As the Feb. 10 55th annual Grammy Awards edge closer, we’re analyzing a category a day. Today, we look at one of the top four awards, Record of the Year.
Record of the Year nominees:
“Lonely Boy,” The Black Keys (The Black Keys & Danger Mouse, producers)
“Stronger (What Doesn’t Kill You,” Kelly Clarkson (Greg Kurstin, producer)
“We Are Young,” fun. featuring Janelle Monae (Jeff Bhasker, producer)
“Somebody That I Used to Know,” Gotye featuring Kimbra (Wally de Backer, producer)
“Thinkin’ ‘Bout You,” Frank Ocean (Frank Ocean, producer)
“We Are Never, Ever Getting Back Together,” Taylor Swift (Max Martin, Shellback, Taylor Swift, producers)
WHO’S MISSING: Carly Rae Jepsen’s “Call Me Maybe” is a much better record than song (see the explanation below) and it would have fared better in this category than in Song of the Year. Mumford & Sons’ “I Will Wait” continued what “Little Lion Man” and “The Cave” started, which is strong acoustic guitar and banjo playing brought to the forefront in the mix, which isn’t something you hear every day on pop radio.
THE PLAYERS: Unlike Song of the Year, which goes to the songwriter, Record of the Year is an award for the artist and the other people involved in the sound of the record, including the producer and engineer. All of the selections here offer interesting productions, but “We Are Young” and “Somebody That I Used To Know” were especially noteworthy for their non-traditional, innovative productions. Clever arrangements made both songs stand out like beacons in the cluttered radio landscape. They sounded like nothing else coming out of the speakers and they both helped usher in a new era of pop music that is smart as it is accessible.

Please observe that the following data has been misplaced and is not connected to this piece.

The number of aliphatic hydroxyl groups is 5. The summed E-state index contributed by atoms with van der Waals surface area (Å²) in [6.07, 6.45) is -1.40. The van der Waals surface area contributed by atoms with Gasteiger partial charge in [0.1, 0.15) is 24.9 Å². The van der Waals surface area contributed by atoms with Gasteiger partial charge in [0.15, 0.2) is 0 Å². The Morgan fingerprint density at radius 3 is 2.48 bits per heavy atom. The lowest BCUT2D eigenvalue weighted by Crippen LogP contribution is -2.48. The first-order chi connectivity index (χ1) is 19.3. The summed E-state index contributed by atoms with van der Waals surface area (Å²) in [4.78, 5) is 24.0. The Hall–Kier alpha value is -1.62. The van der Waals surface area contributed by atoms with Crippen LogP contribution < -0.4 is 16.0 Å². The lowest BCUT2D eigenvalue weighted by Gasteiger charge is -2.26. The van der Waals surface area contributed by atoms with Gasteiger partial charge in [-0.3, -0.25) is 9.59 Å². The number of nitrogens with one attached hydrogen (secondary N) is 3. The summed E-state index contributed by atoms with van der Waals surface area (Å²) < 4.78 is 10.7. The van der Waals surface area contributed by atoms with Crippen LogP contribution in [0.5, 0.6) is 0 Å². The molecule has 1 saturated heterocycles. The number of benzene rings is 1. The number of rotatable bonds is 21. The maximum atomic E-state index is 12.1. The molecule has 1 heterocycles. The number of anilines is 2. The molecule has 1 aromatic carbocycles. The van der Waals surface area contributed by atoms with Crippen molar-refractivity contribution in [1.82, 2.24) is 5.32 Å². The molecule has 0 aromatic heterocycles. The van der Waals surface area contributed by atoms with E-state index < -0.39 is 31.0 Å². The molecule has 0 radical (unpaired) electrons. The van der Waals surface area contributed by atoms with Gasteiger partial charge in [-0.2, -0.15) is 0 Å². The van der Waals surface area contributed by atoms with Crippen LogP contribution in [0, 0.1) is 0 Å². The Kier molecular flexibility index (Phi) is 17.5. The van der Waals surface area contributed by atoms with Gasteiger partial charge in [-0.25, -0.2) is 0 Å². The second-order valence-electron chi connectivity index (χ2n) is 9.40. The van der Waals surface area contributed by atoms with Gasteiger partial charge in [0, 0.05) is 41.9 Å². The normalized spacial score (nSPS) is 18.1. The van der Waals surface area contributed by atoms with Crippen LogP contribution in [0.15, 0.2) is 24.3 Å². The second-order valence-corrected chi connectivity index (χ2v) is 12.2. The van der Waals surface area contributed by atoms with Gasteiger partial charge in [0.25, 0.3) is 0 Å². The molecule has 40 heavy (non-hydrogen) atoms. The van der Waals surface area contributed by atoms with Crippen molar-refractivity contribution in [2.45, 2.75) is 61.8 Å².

THE ODDS: Fun. has more nominations than Gotye overall and that can sometimes sway voters. Both “We Are Young” and “Somebody That I Used to Know” were massive hits. In fact, four of the six songs nominated here were Billboard Hot 100 chart toppers.
THE WINNER: “Somebody That I Used To Know,” Gotye (by a nose)
I'm feeling OK about Season 12 of "American Idol" so far. How about y'all?
No, I haven't felt like the audition episodes suggested talent unparalleled in the show's history, but it seemed like there was some talent. And, more importantly, it felt like the new judging panel had personality and a particular chemistry, even if that chemistry was vaguely toxic. After two years with Wacky Cypher Steven Tyler and Sexy Cypher Jennifer Lopez, I'll even endorse the cringe-worthy tension between Mariah Carey and Nicki Minaj, plus the "How the heck did I come to be stuck in the middle of this?" benign coolness of Keith Urban.